Languages & Thought

  I speak three languages fluently: Italian, English, and French. Several people have asked me: in which language do I think? Maybe only in my native language, Italian? Maybe it depends on the situation? Or is it completely random?

  The truth is, I don’t know. Of course, when writing in a language, I’ll construct sentences in my mind in that language before writing them down. But that’s beside the point; most of the time, in fact, I just think. No specific language involved. This corroborates the idea that words and thoughts are separate: after all, words or sentences do “come out wrong” from time to time.

  This also means that I believe that the idea which states that speakers of a language which lacks a certain concept are unable to imagine it, is nonsense; if a notion cannot be described in a language, it means that its speakers rarely encounter that notion, not that they can’t imagine it.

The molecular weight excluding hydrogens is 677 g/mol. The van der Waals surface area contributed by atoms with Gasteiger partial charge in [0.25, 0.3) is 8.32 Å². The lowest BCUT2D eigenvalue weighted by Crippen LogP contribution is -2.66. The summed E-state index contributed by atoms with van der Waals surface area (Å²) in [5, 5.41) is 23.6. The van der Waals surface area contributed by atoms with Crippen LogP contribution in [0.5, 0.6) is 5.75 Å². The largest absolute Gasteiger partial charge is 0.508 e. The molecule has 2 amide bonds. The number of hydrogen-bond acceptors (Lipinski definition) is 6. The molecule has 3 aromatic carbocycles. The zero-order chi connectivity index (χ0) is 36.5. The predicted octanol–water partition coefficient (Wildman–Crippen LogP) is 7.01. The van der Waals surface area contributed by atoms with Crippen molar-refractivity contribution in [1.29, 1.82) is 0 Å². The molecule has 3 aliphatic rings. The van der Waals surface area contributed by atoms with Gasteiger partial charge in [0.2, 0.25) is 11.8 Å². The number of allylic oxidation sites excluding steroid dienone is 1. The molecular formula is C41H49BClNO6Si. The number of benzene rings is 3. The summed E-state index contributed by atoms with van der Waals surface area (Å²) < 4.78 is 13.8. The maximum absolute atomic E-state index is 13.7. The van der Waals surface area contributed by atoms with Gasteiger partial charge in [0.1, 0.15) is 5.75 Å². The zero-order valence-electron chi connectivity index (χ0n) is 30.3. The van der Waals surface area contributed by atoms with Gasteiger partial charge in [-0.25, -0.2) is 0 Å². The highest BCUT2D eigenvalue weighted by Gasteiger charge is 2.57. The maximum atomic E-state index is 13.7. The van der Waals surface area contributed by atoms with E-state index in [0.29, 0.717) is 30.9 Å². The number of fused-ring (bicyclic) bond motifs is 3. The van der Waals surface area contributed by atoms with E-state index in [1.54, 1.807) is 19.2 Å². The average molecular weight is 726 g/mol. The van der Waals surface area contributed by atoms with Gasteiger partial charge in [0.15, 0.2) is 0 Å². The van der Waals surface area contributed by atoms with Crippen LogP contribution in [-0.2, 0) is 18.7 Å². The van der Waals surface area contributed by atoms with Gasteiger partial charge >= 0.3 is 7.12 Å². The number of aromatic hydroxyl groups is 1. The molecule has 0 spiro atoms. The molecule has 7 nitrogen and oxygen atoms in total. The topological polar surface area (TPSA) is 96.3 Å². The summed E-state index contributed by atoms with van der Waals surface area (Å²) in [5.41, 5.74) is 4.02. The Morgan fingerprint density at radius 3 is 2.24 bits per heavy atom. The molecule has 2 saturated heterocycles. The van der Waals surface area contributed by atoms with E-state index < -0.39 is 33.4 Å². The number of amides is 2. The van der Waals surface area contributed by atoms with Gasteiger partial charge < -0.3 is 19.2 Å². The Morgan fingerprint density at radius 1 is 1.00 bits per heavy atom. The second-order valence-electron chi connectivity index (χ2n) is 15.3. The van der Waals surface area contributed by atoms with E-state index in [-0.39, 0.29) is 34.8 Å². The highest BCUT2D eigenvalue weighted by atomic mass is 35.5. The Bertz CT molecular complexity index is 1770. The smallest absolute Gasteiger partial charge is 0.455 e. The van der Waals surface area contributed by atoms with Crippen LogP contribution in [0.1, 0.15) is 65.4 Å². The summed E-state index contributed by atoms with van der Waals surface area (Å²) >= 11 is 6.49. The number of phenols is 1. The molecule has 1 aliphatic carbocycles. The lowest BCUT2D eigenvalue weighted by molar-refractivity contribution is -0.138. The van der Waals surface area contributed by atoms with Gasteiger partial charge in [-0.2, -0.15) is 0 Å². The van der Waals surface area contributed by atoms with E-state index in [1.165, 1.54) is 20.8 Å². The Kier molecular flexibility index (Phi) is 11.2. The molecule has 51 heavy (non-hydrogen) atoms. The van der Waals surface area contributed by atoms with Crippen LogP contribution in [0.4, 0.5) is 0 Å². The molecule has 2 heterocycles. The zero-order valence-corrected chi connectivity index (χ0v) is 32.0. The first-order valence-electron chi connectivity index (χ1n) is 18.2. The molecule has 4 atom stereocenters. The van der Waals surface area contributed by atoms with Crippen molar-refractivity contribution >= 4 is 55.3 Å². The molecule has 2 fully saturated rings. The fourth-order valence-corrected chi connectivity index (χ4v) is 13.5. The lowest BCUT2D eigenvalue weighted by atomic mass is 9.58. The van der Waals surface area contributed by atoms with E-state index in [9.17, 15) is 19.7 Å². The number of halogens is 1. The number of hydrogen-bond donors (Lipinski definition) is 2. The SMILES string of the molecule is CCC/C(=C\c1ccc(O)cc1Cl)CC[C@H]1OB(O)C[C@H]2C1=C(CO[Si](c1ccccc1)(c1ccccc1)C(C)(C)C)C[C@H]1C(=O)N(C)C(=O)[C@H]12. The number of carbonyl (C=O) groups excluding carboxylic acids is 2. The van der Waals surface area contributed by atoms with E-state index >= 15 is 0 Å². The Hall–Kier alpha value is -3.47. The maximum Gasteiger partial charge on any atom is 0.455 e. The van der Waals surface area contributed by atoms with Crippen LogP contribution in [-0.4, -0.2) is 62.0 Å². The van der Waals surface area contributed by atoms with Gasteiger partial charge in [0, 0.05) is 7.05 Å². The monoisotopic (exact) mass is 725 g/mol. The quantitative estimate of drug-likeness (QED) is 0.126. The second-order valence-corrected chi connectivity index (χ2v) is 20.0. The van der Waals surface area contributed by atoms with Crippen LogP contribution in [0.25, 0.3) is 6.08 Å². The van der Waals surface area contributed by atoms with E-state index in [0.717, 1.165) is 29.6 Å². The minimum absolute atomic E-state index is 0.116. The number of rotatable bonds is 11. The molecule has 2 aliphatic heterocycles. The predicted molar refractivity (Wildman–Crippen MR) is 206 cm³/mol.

Language and thought ARE different, then, and gladly so: there are people who translate their thoughts directly into words, talking about everything that crosses their minds, and they are, as far as I’m concerned, quite obnoxious. As humans, we are smart enough to say what is appropriate in a certain situation and not just what we are thinking about at that moment. We are able to communicate more than simple feelings or pieces of information, as less intelligent animals do; we can refine our thoughts, distill them into ideas, and share them with others. And that’s what makes us special, what makes us sapient: the ability through elaborate language to reason as a society and not just as individuals.

…phew. Sorry for the rambling.

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